the cost of each basic section.

See response to question 9.


7. Who authorized the changes that changed the LPA to the LPA2?

See response to question 9.


8. Did the project sponsors authorize the changes that converted the LPA to the LPA2? Which

sponsors? Provide documentation showing the authorization from each project sponsor.  

See response to question 9.


9. Did the staff notify the project sponsors? If so, provide copies other notices and information

detailing the communication to each one.

The CRC project has not made changes to the Locally Preferred Alternative. The LPA and the process

to select it was approved by the FTA and FHWA in the Record of Decision in December 2011.  

10. Does the CRC staff recognize the authority of the project sponsors to approve or disapprove such

changes? If so, what authority do the project sponsors retain? Define the present definition and

authority of the project sponsors.

In process.


11. Do the project sponsors retain the authority to stop this project by withdrawing their support or

by objecting to unauthorized changes by the CRC staff

In process


DRAFT – 5/13/13                  !"#$ . &' %(




12. Since the CRC staff changed to the LPA2, has the staff also obtained authorization from and

informed the FHWA, ODOT, WSDOT and both state governors of those changes?

Please refer to the response in questions 6!9 above.


Cost, Finance and Funding

[Project Costs]

13. Provide the projected costs for the parking facilities.

Based on 2010 estimates, the total cost range for the three park and ride structures is $158 million

to $176 million in year of expenditure dollars. This cost range includes design, construction and

accounts for risk and inflation. It does not include the cost of acquiring property. It’s important to

note that these costs are specific to the CRC project. The range includes some allowances for mixed

use development on the ground floor and architectural treatments, as per the recommendations of

a CRC advisory committee and requirements of the City of Vancouver.


14. Provide the projected costs for the toll collection facilities.

Tolling implementation costs cover initial planning efforts; design and procurement of tolling equipment

and  infrastructure;  installation  and  testing  of  tolling  equipment  and  infrastructure;  customer  service

center modifications  and  additional  facilities  locally  for  customer  service  and  administrative hearings;

and, communications and public education. The project’s cost estimate  includes $45 million  for  tolling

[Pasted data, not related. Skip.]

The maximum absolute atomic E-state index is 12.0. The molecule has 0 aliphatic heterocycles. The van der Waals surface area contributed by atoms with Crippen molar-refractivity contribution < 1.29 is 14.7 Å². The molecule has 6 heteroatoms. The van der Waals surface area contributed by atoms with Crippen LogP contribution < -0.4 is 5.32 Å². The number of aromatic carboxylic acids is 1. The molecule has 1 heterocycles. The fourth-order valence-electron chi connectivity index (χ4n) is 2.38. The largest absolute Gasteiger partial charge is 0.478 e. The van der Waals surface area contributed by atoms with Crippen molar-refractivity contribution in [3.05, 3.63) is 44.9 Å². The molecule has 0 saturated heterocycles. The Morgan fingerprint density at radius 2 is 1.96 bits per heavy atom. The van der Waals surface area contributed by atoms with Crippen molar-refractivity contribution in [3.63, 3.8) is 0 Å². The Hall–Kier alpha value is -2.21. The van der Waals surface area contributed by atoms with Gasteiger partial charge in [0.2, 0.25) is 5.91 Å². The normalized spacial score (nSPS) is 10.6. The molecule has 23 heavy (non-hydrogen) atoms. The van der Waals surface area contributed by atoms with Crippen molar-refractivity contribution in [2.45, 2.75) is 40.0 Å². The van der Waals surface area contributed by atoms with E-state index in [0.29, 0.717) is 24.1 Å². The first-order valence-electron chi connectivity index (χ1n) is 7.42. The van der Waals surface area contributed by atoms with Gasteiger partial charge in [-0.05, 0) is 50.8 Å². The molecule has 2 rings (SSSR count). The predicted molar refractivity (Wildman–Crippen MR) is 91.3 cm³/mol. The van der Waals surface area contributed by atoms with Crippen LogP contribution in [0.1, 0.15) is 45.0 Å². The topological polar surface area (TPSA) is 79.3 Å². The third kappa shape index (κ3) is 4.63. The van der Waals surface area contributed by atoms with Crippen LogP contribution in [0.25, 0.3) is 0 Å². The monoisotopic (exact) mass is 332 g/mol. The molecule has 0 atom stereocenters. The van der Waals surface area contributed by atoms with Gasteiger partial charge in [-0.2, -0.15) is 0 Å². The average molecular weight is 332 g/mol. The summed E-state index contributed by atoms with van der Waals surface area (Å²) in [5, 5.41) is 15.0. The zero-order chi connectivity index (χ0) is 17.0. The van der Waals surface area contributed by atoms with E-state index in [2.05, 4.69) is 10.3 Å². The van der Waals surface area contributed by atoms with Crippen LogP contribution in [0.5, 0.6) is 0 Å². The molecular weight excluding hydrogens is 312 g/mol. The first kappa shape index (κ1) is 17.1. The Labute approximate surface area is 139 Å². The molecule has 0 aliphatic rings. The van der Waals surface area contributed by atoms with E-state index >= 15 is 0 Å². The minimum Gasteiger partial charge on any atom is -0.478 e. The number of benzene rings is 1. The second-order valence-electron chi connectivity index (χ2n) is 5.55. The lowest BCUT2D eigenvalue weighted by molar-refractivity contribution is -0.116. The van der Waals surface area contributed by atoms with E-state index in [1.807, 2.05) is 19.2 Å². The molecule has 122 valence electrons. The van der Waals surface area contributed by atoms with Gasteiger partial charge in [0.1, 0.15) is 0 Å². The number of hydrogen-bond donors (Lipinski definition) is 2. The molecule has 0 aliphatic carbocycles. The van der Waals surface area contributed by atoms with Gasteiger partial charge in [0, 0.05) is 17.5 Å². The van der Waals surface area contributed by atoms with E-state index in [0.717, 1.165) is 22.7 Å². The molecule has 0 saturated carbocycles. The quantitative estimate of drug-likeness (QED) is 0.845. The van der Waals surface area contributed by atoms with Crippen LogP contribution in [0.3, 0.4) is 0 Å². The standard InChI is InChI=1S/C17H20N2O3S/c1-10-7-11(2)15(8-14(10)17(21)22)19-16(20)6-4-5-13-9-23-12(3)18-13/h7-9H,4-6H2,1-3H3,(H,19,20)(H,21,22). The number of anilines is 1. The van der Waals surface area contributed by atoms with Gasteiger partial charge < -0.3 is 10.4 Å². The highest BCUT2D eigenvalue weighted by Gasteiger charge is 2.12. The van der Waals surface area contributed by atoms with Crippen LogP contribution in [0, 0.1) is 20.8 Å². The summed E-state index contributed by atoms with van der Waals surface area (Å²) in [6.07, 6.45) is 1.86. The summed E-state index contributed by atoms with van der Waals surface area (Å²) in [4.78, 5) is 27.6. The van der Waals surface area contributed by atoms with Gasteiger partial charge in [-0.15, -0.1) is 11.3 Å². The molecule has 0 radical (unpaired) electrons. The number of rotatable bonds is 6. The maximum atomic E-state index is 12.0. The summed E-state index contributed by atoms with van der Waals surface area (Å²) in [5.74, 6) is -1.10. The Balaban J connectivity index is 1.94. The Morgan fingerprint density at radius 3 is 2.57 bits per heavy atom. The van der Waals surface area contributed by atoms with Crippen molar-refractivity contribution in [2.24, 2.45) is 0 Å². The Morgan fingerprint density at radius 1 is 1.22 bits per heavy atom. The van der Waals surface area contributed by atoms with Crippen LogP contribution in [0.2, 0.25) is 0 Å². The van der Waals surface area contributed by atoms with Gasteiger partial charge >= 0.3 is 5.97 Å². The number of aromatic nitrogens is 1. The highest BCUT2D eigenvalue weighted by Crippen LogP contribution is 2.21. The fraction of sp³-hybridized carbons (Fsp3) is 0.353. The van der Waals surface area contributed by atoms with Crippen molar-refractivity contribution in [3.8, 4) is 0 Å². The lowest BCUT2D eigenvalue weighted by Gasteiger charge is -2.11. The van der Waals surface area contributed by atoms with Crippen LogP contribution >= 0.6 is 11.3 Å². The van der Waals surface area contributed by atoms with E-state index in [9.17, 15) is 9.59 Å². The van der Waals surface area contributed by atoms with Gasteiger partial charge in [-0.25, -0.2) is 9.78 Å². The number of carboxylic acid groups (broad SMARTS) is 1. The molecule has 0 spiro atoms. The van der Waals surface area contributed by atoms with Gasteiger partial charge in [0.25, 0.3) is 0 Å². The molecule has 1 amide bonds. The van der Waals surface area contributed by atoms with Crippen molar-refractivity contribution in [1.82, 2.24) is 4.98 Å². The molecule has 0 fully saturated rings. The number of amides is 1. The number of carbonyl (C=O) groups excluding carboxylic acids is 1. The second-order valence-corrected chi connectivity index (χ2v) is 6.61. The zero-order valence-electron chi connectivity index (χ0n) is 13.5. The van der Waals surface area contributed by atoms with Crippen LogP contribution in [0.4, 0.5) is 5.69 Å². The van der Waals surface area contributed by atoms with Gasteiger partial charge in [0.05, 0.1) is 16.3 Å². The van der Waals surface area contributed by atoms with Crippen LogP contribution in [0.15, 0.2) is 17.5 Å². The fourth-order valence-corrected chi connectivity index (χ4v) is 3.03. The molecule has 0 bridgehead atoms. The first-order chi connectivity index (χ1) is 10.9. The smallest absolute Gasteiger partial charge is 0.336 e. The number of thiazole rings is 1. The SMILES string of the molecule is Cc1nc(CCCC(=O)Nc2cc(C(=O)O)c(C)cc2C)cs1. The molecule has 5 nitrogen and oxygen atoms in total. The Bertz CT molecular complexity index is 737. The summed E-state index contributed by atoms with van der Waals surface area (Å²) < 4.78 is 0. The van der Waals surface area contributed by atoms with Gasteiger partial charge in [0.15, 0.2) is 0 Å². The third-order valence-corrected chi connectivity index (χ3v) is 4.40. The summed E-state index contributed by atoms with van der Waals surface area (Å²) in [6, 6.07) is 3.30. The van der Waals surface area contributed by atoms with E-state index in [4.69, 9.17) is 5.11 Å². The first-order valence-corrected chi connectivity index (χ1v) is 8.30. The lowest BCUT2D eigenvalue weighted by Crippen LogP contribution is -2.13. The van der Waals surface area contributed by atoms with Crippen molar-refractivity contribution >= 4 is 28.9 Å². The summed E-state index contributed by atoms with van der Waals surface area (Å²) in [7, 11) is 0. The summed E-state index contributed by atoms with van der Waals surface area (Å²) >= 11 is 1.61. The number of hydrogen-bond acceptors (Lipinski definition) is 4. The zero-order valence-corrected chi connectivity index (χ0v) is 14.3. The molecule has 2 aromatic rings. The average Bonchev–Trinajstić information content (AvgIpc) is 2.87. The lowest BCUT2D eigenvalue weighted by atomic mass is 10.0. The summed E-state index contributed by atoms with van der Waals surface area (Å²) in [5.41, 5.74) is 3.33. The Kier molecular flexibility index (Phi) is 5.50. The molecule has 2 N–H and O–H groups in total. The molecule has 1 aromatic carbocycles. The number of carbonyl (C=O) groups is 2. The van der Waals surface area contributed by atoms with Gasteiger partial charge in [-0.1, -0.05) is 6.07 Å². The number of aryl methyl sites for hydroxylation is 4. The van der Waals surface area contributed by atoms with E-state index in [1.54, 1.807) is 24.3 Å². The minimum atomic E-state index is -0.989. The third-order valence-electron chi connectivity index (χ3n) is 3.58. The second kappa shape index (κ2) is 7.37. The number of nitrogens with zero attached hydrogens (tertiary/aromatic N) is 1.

15. Provide the projected costs to collect the tolls (gross verses net revenue).

The development of net toll revenue estimates from gross toll revenue estimates accounts for more

than just the cost to collect tolls. First, adjustments are made to incorporate non!account fee revenue,

rebilling fees, self!initiated payment costs, and adjustments for uncollectible revenue.  

Then, deductions are incorporated for collection costs. Collection costs include operating and

maintenance expenses for toll collection equipment, customer service center functions, centralized

state operations costs and credit card fees associated with processing electronic transactions. Toll

collection costs are estimated to reflect the nature of the cost, e.g. statewide collection activity costs

may be estimated on a per transaction basis to proportionately share these costs between facilities

based on their relative usage of these statewide activities. Toll collection cost ranges for the preliminary

scenarios are estimated as follows:


  $15M ! $21M in fiscal year 2022, the first year after completion of the facility

  $33M ! $39M in fiscal year 2040, outer year with established revenue and traffic  

In addition to toll collection costs, routine annual facility operations and maintenance (e.g. incident

response, mowing, snow removal, striping, litter pickup), and insurance premiums for coverage of the

physical structure of the bridge as well as business interruption (loss of revenue) are also allocated

before deriving net revenues.



DRAFT – 5/13/13                  !"#$ / &' %(


16. What are the costs for each of the major basic components of the project? Each interchange, the

bridge, each parking facility, total light rail costs?


Columbia River Bridges, including approaches – $1.2 billion

Deck truss structure that includes the landings for mainline I!5 on both sides of the river. The limits for

the landings extend approximately 3,600 feet into Oregon on Hayden Island, and approximately 4,600

feet into Washington in Vancouver.


Oregon ! Marine Drive Interchange – $325 million

Improvements include a single point urban interchange to increase mobility through the interchange

and onto I!5 directly in both directions (north and south).   

Oregon ! Hayden Island Interchange and connector – $270 million

Improvements include full interchange ramps to access Hayden Island and a new structure/bridge to

connect Hayden Island to the improved Marine Drive interchange.  

Washington ! SR 14 Interchange – $250 million